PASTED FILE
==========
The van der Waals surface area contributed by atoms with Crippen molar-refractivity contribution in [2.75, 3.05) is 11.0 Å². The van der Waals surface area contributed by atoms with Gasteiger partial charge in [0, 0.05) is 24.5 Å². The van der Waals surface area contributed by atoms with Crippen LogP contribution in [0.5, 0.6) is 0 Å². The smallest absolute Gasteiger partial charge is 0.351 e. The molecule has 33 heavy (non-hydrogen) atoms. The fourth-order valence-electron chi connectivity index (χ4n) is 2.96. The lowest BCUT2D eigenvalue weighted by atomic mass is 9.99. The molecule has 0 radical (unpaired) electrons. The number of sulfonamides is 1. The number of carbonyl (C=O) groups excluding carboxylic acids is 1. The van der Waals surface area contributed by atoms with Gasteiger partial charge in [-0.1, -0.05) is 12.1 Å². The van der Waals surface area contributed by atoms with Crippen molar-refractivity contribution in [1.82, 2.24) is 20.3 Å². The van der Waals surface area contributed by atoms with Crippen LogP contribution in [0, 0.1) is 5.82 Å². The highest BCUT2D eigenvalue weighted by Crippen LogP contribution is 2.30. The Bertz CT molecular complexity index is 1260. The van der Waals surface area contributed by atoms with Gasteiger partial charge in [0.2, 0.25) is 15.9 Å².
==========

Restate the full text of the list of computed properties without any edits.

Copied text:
The van der Waals surface area contributed by atoms with Crippen molar-refractivity contribution in [2.75, 3.05) is 11.0 Å². The van der Waals surface area contributed by atoms with Gasteiger partial charge in [0, 0.05) is 24.5 Å². The van der Waals surface area contributed by atoms with Crippen LogP contribution in [0.5, 0.6) is 0 Å². The smallest absolute Gasteiger partial charge is 0.351 e. The molecule has 33 heavy (non-hydrogen) atoms. The fourth-order valence-electron chi connectivity index (χ4n) is 2.96. The lowest BCUT2D eigenvalue weighted by atomic mass is 9.99. The molecule has 0 radical (unpaired) electrons. The number of sulfonamides is 1. The number of carbonyl (C=O) groups excluding carboxylic acids is 1. The van der Waals surface area contributed by atoms with Gasteiger partial charge in [-0.1, -0.05) is 12.1 Å². The van der Waals surface area contributed by atoms with Crippen molar-refractivity contribution in [1.82, 2.24) is 20.3 Å². The van der Waals surface area contributed by atoms with Crippen LogP contribution in [0, 0.1) is 5.82 Å². The highest BCUT2D eigenvalue weighted by Crippen LogP contribution is 2.30. The Bertz CT molecular complexity index is 1260. The van der Waals surface area contributed by atoms with Gasteiger partial charge in [0.2, 0.25) is 15.9 Å².